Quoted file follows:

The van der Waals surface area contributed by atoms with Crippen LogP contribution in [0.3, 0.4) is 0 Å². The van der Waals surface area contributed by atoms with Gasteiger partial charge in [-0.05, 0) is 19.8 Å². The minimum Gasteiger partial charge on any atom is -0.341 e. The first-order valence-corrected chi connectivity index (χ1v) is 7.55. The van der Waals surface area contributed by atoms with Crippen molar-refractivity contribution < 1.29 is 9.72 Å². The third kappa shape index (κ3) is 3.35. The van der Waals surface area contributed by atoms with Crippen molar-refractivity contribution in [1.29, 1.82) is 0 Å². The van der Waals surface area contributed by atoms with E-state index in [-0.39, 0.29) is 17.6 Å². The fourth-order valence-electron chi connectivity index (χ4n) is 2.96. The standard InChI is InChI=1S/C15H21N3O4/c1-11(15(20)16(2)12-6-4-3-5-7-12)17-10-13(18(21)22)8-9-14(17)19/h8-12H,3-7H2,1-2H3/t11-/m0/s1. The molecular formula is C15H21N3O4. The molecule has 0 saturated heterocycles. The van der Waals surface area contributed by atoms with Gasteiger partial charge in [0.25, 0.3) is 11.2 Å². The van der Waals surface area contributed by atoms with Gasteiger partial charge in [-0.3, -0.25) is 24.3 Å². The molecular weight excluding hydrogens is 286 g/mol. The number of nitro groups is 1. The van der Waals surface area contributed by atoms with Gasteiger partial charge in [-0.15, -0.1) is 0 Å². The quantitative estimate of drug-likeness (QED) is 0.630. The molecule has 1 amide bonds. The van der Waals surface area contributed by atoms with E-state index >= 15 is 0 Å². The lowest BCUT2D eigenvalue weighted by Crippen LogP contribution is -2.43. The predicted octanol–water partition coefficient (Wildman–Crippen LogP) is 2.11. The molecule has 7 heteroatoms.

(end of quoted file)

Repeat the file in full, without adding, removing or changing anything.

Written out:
The van der Waals surface area contributed by atoms with Crippen LogP contribution in [0.3, 0.4) is 0 Å². The van der Waals surface area contributed by atoms with Gasteiger partial charge in [-0.05, 0) is 19.8 Å². The minimum Gasteiger partial charge on any atom is -0.341 e. The first-order valence-corrected chi connectivity index (χ1v) is 7.55. The van der Waals surface area contributed by atoms with Crippen molar-refractivity contribution < 1.29 is 9.72 Å². The third kappa shape index (κ3) is 3.35. The van der Waals surface area contributed by atoms with Crippen molar-refractivity contribution in [1.29, 1.82) is 0 Å². The van der Waals surface area contributed by atoms with E-state index in [-0.39, 0.29) is 17.6 Å². The fourth-order valence-electron chi connectivity index (χ4n) is 2.96. The standard InChI is InChI=1S/C15H21N3O4/c1-11(15(20)16(2)12-6-4-3-5-7-12)17-10-13(18(21)22)8-9-14(17)19/h8-12H,3-7H2,1-2H3/t11-/m0/s1. The molecular formula is C15H21N3O4. The molecule has 0 saturated heterocycles. The van der Waals surface area contributed by atoms with Gasteiger partial charge in [0.25, 0.3) is 11.2 Å². The van der Waals surface area contributed by atoms with Gasteiger partial charge in [-0.3, -0.25) is 24.3 Å². The molecular weight excluding hydrogens is 286 g/mol. The number of nitro groups is 1. The van der Waals surface area contributed by atoms with Gasteiger partial charge in [-0.15, -0.1) is 0 Å². The quantitative estimate of drug-likeness (QED) is 0.630. The molecule has 1 amide bonds. The van der Waals surface area contributed by atoms with E-state index >= 15 is 0 Å². The lowest BCUT2D eigenvalue weighted by Crippen LogP contribution is -2.43. The predicted octanol–water partition coefficient (Wildman–Crippen LogP) is 2.11. The molecule has 7 heteroatoms.